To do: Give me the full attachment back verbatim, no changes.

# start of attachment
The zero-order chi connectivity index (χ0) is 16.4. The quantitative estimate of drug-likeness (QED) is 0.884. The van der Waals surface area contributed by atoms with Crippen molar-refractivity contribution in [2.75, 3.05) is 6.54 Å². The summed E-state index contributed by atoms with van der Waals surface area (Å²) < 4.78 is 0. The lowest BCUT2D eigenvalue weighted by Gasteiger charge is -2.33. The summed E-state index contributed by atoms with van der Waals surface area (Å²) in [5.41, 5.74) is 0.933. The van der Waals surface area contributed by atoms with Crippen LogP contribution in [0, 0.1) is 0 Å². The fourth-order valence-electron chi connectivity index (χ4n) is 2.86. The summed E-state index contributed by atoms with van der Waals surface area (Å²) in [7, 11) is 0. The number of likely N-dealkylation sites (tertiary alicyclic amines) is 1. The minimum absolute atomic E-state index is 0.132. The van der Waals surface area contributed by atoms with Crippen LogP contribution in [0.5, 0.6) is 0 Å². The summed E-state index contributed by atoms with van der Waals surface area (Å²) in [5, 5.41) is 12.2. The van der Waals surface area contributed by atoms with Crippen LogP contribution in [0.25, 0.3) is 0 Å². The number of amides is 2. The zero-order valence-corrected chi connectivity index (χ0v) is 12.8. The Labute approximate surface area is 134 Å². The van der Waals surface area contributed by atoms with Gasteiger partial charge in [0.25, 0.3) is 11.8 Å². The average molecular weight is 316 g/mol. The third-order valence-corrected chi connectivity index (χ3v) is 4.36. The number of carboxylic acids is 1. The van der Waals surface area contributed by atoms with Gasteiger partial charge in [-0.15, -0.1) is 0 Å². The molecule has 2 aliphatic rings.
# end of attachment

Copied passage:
The zero-order chi connectivity index (χ0) is 16.4. The quantitative estimate of drug-likeness (QED) is 0.884. The van der Waals surface area contributed by atoms with Crippen molar-refractivity contribution in [2.75, 3.05) is 6.54 Å². The summed E-state index contributed by atoms with van der Waals surface area (Å²) < 4.78 is 0. The lowest BCUT2D eigenvalue weighted by Gasteiger charge is -2.33. The summed E-state index contributed by atoms with van der Waals surface area (Å²) in [5.41, 5.74) is 0.933. The van der Waals surface area contributed by atoms with Crippen LogP contribution in [0, 0.1) is 0 Å². The fourth-order valence-electron chi connectivity index (χ4n) is 2.86. The summed E-state index contributed by atoms with van der Waals surface area (Å²) in [7, 11) is 0. The number of likely N-dealkylation sites (tertiary alicyclic amines) is 1. The minimum absolute atomic E-state index is 0.132. The van der Waals surface area contributed by atoms with Crippen LogP contribution in [0.5, 0.6) is 0 Å². The summed E-state index contributed by atoms with van der Waals surface area (Å²) in [5, 5.41) is 12.2. The van der Waals surface area contributed by atoms with Crippen LogP contribution in [0.25, 0.3) is 0 Å². The number of amides is 2. The zero-order valence-corrected chi connectivity index (χ0v) is 12.8. The Labute approximate surface area is 134 Å². The van der Waals surface area contributed by atoms with Gasteiger partial charge in [0.25, 0.3) is 11.8 Å². The average molecular weight is 316 g/mol. The third-order valence-corrected chi connectivity index (χ3v) is 4.36. The number of carboxylic acids is 1. The van der Waals surface area contributed by atoms with Gasteiger partial charge in [-0.15, -0.1) is 0 Å². The molecule has 2 aliphatic rings.